It is no secret that American graduate education is in disarray. Graduate students take too long to complete their studies and face a dismal academic job market if they succeed. The Graduate School Mess gets to the root of these problems and offers concrete solutions for revitalizing graduate education in the humanities. Leonard Cassuto, professor and graduate education columnist for The Chronicle of Higher Education, argues that universities’ heavy emphasis on research comes at the expense of teaching. But teaching is where reforming graduate school must begin.
Cassuto says that graduate education must recover its mission of public service. Professors should revamp the graduate curriculum and broaden its narrow definition of success to allow students to create more fulfilling lives for themselves both inside and outside the academy. Cassuto frames the current situation foremost as a teaching problem: professors rarely prepare graduate students for the demands of the working worlds they will actually join. He gives practical advice about how faculty can teach and advise graduate students by committing to a student-centered approach.
In chapters that follow the career of the graduate student from admissions to the dissertation and placement, Cassuto considers how each stage of graduate education is shaped by unexamined assumptions and ancient prejudices that need to be critically confronted. Written with verve and infused with history, The Graduate School Mess returns our national conversation about graduate study in the humanities to first principles.
There are many books offering graduate students a guide to academe, but there has never been a book for graduate faculty, advisors, and program directors—until now. Cassuto’s thorough account of the mess, from admissions to comprehensive exams and dissertations, will be required reading for everyone who wants to understand how we got into this mess, and how we can get out of it.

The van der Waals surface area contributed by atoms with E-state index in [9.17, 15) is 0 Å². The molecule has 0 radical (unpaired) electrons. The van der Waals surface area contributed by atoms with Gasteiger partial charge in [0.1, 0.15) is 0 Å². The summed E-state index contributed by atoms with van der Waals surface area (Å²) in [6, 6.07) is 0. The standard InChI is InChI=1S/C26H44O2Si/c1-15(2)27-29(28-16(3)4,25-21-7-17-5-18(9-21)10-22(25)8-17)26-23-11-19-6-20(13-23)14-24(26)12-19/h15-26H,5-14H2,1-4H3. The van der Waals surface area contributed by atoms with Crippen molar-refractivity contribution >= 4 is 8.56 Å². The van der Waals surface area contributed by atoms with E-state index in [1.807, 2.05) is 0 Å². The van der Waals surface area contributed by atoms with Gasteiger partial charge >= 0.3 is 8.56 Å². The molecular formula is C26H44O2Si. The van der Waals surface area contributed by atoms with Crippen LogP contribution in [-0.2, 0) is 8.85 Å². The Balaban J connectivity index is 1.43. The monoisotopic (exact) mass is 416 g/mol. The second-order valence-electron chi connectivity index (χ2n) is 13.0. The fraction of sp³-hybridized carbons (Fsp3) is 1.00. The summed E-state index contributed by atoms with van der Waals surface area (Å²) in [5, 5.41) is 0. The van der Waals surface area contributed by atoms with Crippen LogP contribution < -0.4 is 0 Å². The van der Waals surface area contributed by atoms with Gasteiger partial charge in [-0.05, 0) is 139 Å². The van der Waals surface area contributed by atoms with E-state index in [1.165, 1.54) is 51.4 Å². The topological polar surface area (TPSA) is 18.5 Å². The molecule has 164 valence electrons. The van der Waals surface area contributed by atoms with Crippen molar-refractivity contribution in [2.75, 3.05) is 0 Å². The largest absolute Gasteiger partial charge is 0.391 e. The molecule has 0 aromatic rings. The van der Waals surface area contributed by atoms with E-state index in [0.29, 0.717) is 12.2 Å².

Graduate education in the humanities needs to change at every level; Cassuto’s lucid, frank, and informative book explains why. He traces the history of institutions that seem eternal, shows how and when they came into being, and makes clear that they no longer serve the needs of our students. Everyone concerned with graduate teaching should ponder his concrete and sensible proposals for reform.
This is an important book that will engage anyone with a stake in higher education. Cassuto’s diagnosis will spark a lively debate, but the questions he is asking cannot be ignored.
Cassuto presents astute summaries of the history of graduate education in America as a foundation for specific approaches to reconceiving it…A thoughtful, clearly written analysis aimed at university professors but speaking to a broader public.
With rising costs, longer time frames to get PhDs, and uncertain job prospects at the end of it all, more and more students are questioning the wisdom of getting the advanced degree…Cassuto offers a thoughtful and well-researched look at the broader ills of academia through the lens of graduate education programs.
Cassuto clearly presents the challenges facing graduate institutions, including antiquated admissions policies; incoherent course offerings; esoteric, gatekeeping qualifying exams; long times to degrees; and failure to prepare students for diverse career outcomes…The novelty of his treatment is in identifying broader and more encompassing forms of teaching as a solution.
Cassuto does more than just map the problems facing graduate students and graduate departments today. He examines the assumptions that perpetuate these problems, and he makes recommendations for extensive reforms to graduate education.
The volume is richly referenced and moves in soup-to-nuts fashion from graduate admissions to qualifying exams, the dissertation, the degree, and the job market. Prospective humanities graduate students, program directors, and faculty will probably find spending a few hours with Cassuto’s book worth the investment.
- 320 pages
- 6-1/8 x 9-1/4 inches
- Harvard University Press
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